THIS WEEK AT SAINT MARY’S . . . The new Summer Schedule begins Sunday evening June 14 . . . Sunday, June 14, 2009, The Body & Blood of Christ: Corpus Christi, Sung Morning Prayer 8:30 AM, Said Mass, 9:00 AM, Said Mass 10:00 AM, Solemn Mass, Procession to Times Square & Benediction 11:00 AM, Guild Fair & Lunch in Saint Joseph’s Hall 12:30 PM, Evening Prayer 5:00 PM

 

GUILD FAIR AND LUNCH . . . On Sunday, June 14, after the Solemn Mass, a buffet lunch will be served in Saint Joseph’s Hall.  At the same time, and also in Saint Joseph’s Hall, we will be holding a Guild Fair.  Representatives of the various parish guilds will be available to answer questions about their work and ministries here at Saint Mary’s.  It will be a great opportunity to find out more about the parish and to join a parish guild!  We hope that you will be able to join us.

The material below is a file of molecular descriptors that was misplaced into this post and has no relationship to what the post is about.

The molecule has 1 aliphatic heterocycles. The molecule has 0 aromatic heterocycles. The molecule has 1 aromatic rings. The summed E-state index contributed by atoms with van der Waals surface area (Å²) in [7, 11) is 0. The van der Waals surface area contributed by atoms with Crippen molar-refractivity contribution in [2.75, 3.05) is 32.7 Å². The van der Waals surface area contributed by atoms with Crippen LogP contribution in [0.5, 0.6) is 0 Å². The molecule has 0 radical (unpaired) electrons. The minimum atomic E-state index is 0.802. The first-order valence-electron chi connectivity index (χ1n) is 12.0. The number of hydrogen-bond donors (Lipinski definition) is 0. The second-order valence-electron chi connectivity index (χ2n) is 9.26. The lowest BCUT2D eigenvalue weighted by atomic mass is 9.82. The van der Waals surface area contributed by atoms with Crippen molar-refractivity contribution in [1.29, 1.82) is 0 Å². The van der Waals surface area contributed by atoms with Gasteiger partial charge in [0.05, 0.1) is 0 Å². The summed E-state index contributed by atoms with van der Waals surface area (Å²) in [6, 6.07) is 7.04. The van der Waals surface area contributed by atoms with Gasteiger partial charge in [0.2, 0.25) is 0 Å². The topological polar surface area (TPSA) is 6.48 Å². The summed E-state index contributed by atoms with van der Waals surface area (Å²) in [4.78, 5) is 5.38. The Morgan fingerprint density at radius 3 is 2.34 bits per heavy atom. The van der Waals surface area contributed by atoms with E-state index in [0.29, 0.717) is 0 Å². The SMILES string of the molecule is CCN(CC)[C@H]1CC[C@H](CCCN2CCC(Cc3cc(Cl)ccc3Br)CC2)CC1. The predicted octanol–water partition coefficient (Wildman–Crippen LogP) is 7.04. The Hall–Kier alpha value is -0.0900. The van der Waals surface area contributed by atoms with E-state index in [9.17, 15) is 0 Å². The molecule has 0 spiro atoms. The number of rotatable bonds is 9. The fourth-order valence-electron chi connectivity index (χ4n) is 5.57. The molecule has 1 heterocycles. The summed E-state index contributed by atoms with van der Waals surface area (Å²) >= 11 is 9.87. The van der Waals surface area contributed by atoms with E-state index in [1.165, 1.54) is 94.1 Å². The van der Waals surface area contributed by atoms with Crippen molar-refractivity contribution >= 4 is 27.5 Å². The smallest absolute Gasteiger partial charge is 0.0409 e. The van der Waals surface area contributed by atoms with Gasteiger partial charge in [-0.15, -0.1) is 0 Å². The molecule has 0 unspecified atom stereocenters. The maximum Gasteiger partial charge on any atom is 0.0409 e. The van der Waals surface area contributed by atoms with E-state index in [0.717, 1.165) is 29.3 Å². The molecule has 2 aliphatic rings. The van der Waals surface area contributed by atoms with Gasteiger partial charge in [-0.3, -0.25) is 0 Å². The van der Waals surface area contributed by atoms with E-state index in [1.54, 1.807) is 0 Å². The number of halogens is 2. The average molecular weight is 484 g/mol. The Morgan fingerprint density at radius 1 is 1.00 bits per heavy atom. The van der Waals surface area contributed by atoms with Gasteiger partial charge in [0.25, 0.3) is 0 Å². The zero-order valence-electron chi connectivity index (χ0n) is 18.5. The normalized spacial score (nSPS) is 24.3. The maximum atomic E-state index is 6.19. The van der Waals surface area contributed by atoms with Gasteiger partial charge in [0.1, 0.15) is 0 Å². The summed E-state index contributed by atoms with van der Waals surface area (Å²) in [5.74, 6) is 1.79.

AROUND THE PARISH . . . As we go to press, Frances Geer, Hardison Geer’s wife, is at Roosevelt Hospital.  Please keep her in your prayers . . . It was great to have the Reverend Thomas Heard and his wife Cheryl Winters-Heard with us for Trinity Sunday.  Father Heard, who served here while in seminary, is rector of Saint John’s Church, Mobile, Alabama.  He was a concelebrant at Solemn Mass and worked with Father Mead to make repairs to our sound system.  We are very grateful . . . The Choir of Saint Paul’s, K Street, Washington, DC, directed by Robert McCormick, will sing at Solemn Mass on June 21 . . . Altar flowers are needed for the following dates: July 5, 12, 26.  Please contact the parish office if you would like to make a donation . . . Father Smith will hear confessions on Saturday, June 13.  Father Mead will hear confessions on Saturday, June 20 . . . Father Smith will be away from the parish from June 15 until July 12.  He returns to the office on July 13.  Please contact Father Mead during that time to make additions or changes to the prayer lists . . . Attendance: Trinity Sunday 459.